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Can You Support the Troops, But Not the War? Memorial Day’s Shitty Deal

May 29
07:09 2012
ADAM MICHAEL LUEBKE
Los Angeles

Chris Hayes, the goofy-looking MSNBC host, set off a little storm of controversy Sunday. I’ve never really liked Hayes, and I don’t know why. We might have had it out in a past life. Maybe we’ll make amends this time around. Anyway, he gave a presentation on the history of Memorial Day (which is worth watching), and then he kicked off his discussion panel with his now infamous words:

“I feel uncomfortable about the word hero because it seems to me that it is so rhetorically proximate to justifications for more war,” Hayes said.
He added that “there are individual circumstances in which there is genuine, tremendous heroism, you know, hail of gunfire, rescuing fellow soldiers,” but that “it seems to me that we marshal this word in a way that is problematic.”

Hayes got pummeled on Twitter. Veterans said he was disrespectful. He was unfair. I’m sure somebody called him un-American. In reality, Hayes was making a really difficult, but very necessary point.

I’m reminded of a few statements and ideas I’ve heard (or formulated myself) over the years. One has to do with something Charles Manson said. I’m paraphrasing, “The US soldiers come back from Vietnam, and they get booed and everybody hates them. What kind of shitty fucking deal is that after going to war for your country?”

A shitty deal, indeed. But my second thought on Hayes’ controversial remarks is that he’s right, and on many levels. Except he knows he can’t talk about what he’s attempting to talk about. Maybe our soldiers are heroes, because they’ve taken the risk of injury, psychological trauma, and death to fight for our country. So yes, as a nation we call them heroes, and we slap their backs (the ones that make it home, at least).

Yet, the problem with that is when your country’s leaders send their military forces anywhere in the world, at any time, and call it justified. So another phrase sticks in my mind, and this is from a real down-and-out right winger (so far to the right, he comes back around again on the left).

He said to me (I’m paraphrasing): “People always get real angry when I tell them I don’t support the war or the troops.” We stood in a busy retail store that I happened to be working at when this happened. He talked loud, and other customers didn’t appreciate his words, but he didn’t care. He hated everybody. But his message was good. He continued, “But look at these motherfucking liberals saying, ‘Oh, I don’t support this war, but I do support the troops.’ I look at them and say, ‘Who the fuck do you think the war is?'”

He was right. Or is right. Depending on if he’s still alive or not (I don’t know). Without troops, there is no war. Yet we’re stuck, because we want to support those who go over there on our behalf. But to Iraq? To Afghanistan? Where hundreds of thousands of civilians have been murdered? How do we celebrate the heroes, but denounce, in general, their actions and reasons for being there?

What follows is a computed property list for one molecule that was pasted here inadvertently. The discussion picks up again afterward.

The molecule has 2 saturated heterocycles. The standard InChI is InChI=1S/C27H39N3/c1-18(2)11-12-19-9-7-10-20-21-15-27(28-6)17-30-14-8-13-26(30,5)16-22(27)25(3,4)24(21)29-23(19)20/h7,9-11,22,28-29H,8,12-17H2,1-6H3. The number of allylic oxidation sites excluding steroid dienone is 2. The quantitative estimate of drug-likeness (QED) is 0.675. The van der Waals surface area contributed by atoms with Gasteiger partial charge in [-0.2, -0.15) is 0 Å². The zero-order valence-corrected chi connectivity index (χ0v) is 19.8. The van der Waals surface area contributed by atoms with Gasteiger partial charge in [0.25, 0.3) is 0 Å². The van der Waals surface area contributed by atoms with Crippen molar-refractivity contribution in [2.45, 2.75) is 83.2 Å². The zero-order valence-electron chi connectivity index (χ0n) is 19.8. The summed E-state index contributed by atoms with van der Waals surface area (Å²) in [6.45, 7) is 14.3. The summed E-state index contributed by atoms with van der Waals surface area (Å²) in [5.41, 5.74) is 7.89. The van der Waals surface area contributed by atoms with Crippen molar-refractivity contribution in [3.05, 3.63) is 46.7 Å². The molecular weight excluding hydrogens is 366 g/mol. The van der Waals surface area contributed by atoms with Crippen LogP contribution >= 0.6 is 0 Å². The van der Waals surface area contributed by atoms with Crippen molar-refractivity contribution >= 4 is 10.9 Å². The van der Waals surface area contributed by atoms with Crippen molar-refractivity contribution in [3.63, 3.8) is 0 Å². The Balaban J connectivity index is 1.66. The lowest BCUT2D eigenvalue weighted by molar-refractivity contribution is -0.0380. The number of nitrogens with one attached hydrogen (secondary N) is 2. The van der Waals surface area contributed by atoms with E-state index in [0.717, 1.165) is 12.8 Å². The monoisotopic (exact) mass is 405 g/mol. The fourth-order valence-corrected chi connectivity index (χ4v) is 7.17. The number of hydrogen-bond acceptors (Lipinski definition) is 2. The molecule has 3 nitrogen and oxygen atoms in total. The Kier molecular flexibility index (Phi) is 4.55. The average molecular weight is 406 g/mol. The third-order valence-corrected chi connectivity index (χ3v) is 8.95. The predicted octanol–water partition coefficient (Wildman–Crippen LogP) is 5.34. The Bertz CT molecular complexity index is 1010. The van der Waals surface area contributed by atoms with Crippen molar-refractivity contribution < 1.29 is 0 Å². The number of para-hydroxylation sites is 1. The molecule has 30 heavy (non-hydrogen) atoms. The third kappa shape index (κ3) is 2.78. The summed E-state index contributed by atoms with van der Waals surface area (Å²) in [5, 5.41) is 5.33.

How do we reconcile those facts and ideals and thoughts, and still honor the sacrifices many veterans truly have made? We don’t want to give them a shitty deal when they get home. But at the same time, our leaders and war profiteers know exactly the psychology behind it, and they use it. They parade dead troops around. They make up fabulous tales to keep us weeping and cheering: Jessica Lynch. Pat Tillman.

‘Don’t you dare criticize the troops’, is the sentiment behind not fully getting to the heart of the problem of unnecessary, scandalous, for-profit war. If our troops said No, and the American people said, No, maybe we could end it. But as long as we have to support the war, in order to fully support the troops, we’ll be hogtied and held over the fire, too afraid to save ourselves from the slow, agonizing death of a nation, roasted and toasted into oblivion by perpetual war and fear mongering.

So, good for Chris Hayes. It’s too bad he apologized. I don’t think he was unfair to our veterans. He was very careful. So careful, in fact, that he stumbled and stuttered over his words a few times. He knew the treacherous rhetorical ground he was covering. But it has to be said. The more we worship and celebrate war heroes, the more justification we give to invading sovereign nations and killing gross numbers of human beings.

That celebration takes us down the wrong path. Even further from saying what has to be said. No more war. It’s a sham. That minimizes the sacrifices our troops have made in Iraq and Afghanistan, but why continue to make more? Why get more innocent people in those lands killed because we’re too prideful to call it out? Stop the wars. We were lied to. Everybody knows it, but we can’t continue to be blackmailed into supporting the war hawks and profiteers and Wall Street by having to honor war through the umbrella honoring of our soldiers.

And yes, I have friends who are soldiers. My family has fought overseas. That doesn’t change the immorality of war and invasion. Especially when it’s Iraq and Afghanistan. The first country had nothing to do with 9/11. And Afghanistan’s citizens also didn’t have anything to do with it. Yet, we’ve destroyed so many of them. Many of them children who weren’t even born when 9/11 happened. Talk about a shitty fucking deal.

See also, John Turner denounces the Iraq war, and Afghan Poppies: Your Internationally Engineered Drug War

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